Online, mobile and ATM capabilities are giving customers fewer reasons to visit brick-and-mortar branches, and most of them would like to see that trend continue. Despite what this would seem to indicate for the demise of bank branches, many financial service customers still prefer face-to-face interaction in branches when opening a new account, adding services such as investments, and when seeking advice. In this way, branches are still an important part of the relationship-building process, as well as a valuable source of customer journey data.However, customers do expect a consistent, customized experience no matter how they're interacting with a brand. They don't want to have their journey interrupted because they cannot complete tasks via a certain channel, and they certainly don't want to start the task over or keep providing the same information if they do switch channels. The focus should be on connecting branch tasks with digital interactions for a seamless customer experience.
Financial transactions are rarely taken lightly by consumers, so it's critical for businesses in the financial services industry to present personalized offers at the right time. Providing segment-specific customer experiences promotes an environment where customers feel understood and catered to. This approach builds customer satisfaction which, in turn, drives brand loyalty and decreased customer churn.But what's the best way to segment a customer base? The broadest customer segments are created around which products they use, from financial advice to mortgages. Customers can be divided further by more fine-grained factors like age, occupation and location, as well as organization-side data, such as purchase and transaction history, recent searches or information inquiries, and behaviors during interactions.Taking advantage of this data also enables the creation of valuable cross- and up-selling opportunities. For example, a 30-something professional with young children will likely appreciate offers for mortgages, insurance products and more aggressive investments. A 50-something, on the other hand, may also benefit from insurance offers, in addition to retirement planning and less risky investment strategies.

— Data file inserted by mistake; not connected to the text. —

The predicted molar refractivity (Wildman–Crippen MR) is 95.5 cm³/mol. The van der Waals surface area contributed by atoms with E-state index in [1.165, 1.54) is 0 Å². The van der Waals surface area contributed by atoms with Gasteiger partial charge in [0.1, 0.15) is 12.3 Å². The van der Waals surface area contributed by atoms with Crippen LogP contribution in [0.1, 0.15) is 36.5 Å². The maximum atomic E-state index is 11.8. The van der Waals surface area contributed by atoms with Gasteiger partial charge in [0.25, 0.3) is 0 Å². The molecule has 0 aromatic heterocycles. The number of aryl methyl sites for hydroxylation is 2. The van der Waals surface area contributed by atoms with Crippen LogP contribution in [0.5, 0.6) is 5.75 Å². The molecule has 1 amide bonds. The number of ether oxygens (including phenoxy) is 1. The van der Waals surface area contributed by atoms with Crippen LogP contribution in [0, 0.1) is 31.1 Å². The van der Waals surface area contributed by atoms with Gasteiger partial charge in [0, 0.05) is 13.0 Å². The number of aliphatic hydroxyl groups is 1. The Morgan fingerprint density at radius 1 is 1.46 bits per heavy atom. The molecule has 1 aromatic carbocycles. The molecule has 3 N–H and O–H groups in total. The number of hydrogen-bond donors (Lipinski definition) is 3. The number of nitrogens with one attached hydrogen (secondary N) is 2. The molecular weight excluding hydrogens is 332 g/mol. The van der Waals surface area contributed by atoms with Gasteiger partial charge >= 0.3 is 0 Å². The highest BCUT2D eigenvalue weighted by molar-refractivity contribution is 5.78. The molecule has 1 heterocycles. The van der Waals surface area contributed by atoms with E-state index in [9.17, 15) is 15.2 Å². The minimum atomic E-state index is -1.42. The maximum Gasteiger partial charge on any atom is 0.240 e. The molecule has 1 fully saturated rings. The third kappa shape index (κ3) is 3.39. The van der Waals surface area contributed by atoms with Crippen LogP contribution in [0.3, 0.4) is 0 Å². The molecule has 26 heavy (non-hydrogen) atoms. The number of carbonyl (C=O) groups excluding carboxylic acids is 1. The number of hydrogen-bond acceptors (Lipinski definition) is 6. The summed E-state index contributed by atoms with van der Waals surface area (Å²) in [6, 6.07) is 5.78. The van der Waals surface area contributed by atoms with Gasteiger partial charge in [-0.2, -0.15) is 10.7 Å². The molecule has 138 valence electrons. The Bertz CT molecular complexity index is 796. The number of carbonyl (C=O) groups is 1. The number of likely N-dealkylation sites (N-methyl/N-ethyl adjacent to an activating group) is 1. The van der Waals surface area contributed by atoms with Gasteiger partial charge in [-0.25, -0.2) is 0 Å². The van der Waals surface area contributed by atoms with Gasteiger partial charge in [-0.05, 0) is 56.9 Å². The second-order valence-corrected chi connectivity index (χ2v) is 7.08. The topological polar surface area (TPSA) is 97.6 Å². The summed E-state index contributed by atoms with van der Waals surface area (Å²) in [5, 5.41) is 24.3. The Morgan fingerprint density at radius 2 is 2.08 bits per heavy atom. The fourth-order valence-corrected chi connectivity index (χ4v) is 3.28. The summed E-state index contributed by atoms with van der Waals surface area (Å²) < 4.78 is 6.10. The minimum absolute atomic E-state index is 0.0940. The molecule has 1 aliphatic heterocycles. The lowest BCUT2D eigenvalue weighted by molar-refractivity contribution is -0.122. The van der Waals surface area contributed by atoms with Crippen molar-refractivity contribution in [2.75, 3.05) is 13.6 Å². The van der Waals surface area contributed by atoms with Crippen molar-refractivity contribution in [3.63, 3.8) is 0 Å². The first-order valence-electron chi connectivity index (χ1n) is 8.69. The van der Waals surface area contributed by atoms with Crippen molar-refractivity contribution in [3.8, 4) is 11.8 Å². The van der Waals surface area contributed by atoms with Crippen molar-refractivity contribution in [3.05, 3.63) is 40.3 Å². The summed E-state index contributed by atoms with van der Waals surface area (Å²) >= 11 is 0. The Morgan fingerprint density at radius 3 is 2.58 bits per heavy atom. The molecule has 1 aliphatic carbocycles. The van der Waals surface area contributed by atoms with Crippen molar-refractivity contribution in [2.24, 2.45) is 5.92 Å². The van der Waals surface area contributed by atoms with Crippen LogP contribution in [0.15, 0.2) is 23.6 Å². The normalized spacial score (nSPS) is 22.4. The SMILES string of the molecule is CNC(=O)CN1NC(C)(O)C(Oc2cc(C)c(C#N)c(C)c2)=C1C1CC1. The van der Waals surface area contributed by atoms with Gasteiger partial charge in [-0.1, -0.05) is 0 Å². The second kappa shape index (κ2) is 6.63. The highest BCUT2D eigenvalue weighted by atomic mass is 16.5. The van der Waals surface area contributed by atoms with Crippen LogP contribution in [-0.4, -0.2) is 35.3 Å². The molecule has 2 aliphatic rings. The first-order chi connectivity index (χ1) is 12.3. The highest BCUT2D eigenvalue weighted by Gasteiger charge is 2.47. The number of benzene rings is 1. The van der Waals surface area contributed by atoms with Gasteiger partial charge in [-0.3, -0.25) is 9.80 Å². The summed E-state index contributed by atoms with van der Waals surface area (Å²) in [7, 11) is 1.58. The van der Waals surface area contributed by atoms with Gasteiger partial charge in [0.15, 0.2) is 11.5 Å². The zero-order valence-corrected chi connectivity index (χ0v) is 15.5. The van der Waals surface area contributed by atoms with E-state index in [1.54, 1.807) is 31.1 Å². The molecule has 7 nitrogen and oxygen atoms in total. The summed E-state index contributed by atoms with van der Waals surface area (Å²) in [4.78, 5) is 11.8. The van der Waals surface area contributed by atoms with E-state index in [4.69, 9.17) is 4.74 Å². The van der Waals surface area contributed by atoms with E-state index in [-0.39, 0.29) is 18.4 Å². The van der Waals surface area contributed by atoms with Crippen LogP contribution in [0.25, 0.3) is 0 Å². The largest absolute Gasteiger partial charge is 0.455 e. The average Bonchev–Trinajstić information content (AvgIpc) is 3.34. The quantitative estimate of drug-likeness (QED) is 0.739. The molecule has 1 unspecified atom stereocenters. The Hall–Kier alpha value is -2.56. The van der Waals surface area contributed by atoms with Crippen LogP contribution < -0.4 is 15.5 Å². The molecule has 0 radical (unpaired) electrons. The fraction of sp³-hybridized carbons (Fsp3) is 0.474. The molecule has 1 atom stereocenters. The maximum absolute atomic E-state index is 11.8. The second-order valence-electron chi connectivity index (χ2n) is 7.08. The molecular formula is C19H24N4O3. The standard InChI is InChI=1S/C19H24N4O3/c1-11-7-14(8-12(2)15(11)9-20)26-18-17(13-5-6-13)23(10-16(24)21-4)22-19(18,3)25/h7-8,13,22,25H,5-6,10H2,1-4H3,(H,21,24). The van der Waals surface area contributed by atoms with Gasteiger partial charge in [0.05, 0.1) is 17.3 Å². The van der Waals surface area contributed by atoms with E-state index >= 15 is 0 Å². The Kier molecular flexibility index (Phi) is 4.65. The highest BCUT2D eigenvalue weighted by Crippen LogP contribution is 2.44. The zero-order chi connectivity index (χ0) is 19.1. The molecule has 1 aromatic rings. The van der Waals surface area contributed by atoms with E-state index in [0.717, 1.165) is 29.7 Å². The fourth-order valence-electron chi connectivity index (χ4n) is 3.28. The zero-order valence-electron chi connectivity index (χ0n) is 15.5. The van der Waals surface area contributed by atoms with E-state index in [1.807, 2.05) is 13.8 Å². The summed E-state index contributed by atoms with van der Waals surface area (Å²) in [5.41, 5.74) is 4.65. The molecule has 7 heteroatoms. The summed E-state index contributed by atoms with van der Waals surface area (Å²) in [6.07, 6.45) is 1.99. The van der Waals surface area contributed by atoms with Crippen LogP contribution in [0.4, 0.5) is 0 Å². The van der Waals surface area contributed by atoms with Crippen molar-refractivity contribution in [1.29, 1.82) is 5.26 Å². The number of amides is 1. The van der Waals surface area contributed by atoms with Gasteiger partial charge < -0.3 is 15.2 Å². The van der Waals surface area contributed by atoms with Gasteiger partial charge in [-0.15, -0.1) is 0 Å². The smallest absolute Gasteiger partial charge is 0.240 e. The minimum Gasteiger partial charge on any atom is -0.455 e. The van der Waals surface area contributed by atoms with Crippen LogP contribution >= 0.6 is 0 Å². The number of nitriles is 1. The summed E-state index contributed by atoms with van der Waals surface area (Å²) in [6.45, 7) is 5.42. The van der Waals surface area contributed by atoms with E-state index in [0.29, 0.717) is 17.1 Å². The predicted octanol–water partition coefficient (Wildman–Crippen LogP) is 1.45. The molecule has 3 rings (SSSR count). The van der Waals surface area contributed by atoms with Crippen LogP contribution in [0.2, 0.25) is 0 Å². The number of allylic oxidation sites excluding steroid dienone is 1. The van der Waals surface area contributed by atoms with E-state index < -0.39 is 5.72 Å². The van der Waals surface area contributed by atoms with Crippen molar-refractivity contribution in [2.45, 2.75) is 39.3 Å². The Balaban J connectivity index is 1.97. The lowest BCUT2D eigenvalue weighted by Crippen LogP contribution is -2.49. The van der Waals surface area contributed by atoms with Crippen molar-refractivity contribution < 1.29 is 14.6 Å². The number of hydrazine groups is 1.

As customers become ever more reliant on their digital devices, so must financial services. The key here will be moving away from performing only the most basic of tasks, such as checking balances and making deposits, via mobile. Organizations will have start giving customers the same functionalities across all channels, including mobile apps.Digital devices can also serve as a fixed touch point that continuously drives the customer journey via mobile communications. Beyond basics like account statues and reminders, these messages can consist of personalized, location-based advertisements. Financial services organizations can then leverage their data on where and when a customer spends their money in order to provide relevant discounts or point them in the direction of partner companies.